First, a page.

Bringing Home a (Human) Baby

Q: My wife and I have a eight month old baby and a 7 year old african grey. My grey clearly dislikes the baby and acts aggressively when they are in the same room together. Why?
-Ben G., Santa Ana, CA

A:  Every bird will certainly notice the squirmy new baby you have brought home, but their reaction to them will vary from bird to bird. There are a few different ways of looking at it from a bird’s perspective:

A new baby brings a lot of new sights, sounds and smells.  Many birds will welcome the changes and enjoy the opportunity to experience these new things right alongside the family. If things were getting dull for the bird, the days sure aren’t boring now. Your bird is wonderfully inquisitive and secure.  He is happy to go with the flow.

The very same things that the interested bird loves, the disgusted bird will find fault with.  He may be the bird that liked things just fine as they were, and is a bit intolerant of change. He may continually voice his opinions about his dislike of the new situation and may grow to be unable to accept the changes or the child.

The JEALOUS bird:
Just about any bird has the potential to become jealous, and African greys can be a bit more sensitive than some other species of parrot. Is your bird’s jealousy justifiable? Has he been put on the back burner to watch the new baby get all the attention?  If this is the case, then it is understandable that he is angry. He might turn his back to you, scream, bite or just simply not wish to be your friend anymore. All the while, he is growing more and more resentful of the new baby because none of these feelings existed before it arrived, so surely it is the baby’s fault.

I don’t think anyone bringing home their first baby is really fully aware of the huge and awesome responsibility they have taken on. I know I was clueless. A new baby can take up every spare second and ounce of energy you have, leaving little for the parrot who was once the center attention. I’m not saying this to make anyone feel bad. It’s just a fact of life. Things are never the same once the baby comes, but it can be particularly hard on a bird that is used to being the baby, or is insecure or unadaptable to begin with.

Here are some tips on how to make the arrival of a new baby an easier experience for your bird:

  • When you are about five months pregnant, start talking to your bird about the changes that are coming. He won’t have any idea what you are saying, but will know that you are trying to communicate something to him and his attention will be piqued.

  • Buy a stuffed animal that will represent the baby for a time. Let him watch you put together the crib and place the stuffed animal in it. Carry the stuffed animal around with you like you would a baby. Put it in the baby swing in the living room.  Pretend to burp it etc., all in view of the parrot. Watch his reactions to the stuffed animal. It is during this time that he will learn that sharing you does not have to be a negative thing, as long as you continue to make him feel like he is important.  He will make the connection when the real baby moves in.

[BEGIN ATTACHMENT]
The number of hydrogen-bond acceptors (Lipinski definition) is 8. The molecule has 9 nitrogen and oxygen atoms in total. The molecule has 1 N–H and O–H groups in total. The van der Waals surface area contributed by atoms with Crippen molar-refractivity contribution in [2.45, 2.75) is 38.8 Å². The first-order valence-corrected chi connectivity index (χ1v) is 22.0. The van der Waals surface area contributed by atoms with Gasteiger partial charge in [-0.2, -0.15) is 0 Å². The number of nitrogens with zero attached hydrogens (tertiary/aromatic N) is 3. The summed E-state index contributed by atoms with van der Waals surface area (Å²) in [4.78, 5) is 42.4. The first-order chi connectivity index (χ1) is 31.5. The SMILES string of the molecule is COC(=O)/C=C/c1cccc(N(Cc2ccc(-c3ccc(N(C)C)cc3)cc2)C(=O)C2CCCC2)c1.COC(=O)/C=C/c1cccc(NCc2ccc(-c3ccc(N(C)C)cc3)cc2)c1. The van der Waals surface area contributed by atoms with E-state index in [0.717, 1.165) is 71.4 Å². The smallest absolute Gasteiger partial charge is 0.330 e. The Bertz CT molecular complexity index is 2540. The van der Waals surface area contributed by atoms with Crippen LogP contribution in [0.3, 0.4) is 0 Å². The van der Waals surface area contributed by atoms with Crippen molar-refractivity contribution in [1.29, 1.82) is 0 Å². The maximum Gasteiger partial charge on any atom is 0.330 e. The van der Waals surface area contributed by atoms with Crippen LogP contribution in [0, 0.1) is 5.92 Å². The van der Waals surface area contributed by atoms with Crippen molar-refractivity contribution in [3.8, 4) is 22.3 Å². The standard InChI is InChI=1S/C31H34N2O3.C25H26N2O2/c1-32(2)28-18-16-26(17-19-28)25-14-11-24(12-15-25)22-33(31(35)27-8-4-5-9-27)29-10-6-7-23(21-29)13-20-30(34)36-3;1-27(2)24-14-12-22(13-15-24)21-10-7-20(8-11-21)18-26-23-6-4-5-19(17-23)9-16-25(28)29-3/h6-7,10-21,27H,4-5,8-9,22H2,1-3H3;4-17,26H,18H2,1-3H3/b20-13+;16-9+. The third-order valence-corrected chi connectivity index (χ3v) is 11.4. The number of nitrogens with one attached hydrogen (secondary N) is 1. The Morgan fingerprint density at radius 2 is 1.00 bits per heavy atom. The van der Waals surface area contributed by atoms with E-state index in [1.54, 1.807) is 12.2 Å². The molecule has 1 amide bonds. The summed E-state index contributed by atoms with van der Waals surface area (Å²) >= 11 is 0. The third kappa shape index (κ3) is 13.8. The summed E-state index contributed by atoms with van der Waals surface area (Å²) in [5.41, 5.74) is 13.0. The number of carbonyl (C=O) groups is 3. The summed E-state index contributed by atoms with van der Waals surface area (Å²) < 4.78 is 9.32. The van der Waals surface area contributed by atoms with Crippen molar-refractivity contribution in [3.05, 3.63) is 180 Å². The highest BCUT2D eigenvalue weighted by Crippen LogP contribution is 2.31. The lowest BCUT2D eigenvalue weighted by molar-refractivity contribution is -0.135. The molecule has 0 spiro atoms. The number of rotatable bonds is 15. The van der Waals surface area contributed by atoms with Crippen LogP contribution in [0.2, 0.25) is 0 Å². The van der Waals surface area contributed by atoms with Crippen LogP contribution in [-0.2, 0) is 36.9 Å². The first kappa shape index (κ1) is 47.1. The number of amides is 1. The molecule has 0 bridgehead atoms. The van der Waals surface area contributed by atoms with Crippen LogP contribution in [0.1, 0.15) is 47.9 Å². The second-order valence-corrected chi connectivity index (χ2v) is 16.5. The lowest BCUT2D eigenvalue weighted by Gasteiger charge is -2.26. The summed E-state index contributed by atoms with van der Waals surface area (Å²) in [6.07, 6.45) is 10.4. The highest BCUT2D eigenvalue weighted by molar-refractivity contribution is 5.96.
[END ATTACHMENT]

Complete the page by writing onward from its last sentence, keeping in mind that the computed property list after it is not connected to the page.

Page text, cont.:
• After you bring the baby home, try not to let him get lost in all the excitement. Make it a point to deliver a favorite snack to him with enthusiasm while he is in the cage. And when the baby goes down for a nap or the night, try to make this a special bonding time for you and your parrot. Small efforts in this area will go a long way. Short times out of the cage may be enough at the beginning, while everyone is making the adjustment.  Perhaps 5 or 10 minutes out of cage, several times a day, will keep him feeling like he’s still a part of the family for the time being.

  • I don’t recommend that you send the parrot away for boarding just before you bring the new baby home. Imagine how awful it would feel to be sent away only to return to find your home is forever changed. In the future, you may find that boarding your bird is problematic as he may believe that something unwanted awaits him when he is to arrive back home. Give him the opportunity to handle this experience gracefully. If he he does well, boarding can be a consideration for future babies.

  • DO NOT try to introduce your parrot to the new baby. Your parrot can seriously injure an infant before you can react to stop it. Even a small child can receive a terrible bite just for the crime of being a child.  It is NOT worth the risk.

Be watchful of your bird’s feelings and reactions and make the necessary adjustments to your schedule to fit him in. If you don’t handle this with finesse, it could result in having to make the decision to re-home him when he is unable to cope with the changes and becomes difficult to live with.

I think it’s safe to say that a single bird suffers the most. Birds that have established companionship with other birds has them to fall back on.  This  doesn’t mean your relationship with the bird won’t suffer if he feels you have done him wrong. Your bird, who has been your faithful friend, deserves your best.  Always.
Birds and babies can live happily ever after.

Children who grow up with animals and birds have a deeper understand and love for nature. It’s a wonderful experience to dearly love something that is completely different than yourself. There are stories out there about parrots saving the lives of toddlers in trouble in very creative ways. Children and parrots do not have to be like oil and water, and as long as the conscientious owner puts forth the effort and sends the right messages they can have a beautiful, profound relationship.

Author Patty Jourgensen specializes in avian health, behavior and nutrition and has been working with and caring for rescue birds since 1987.

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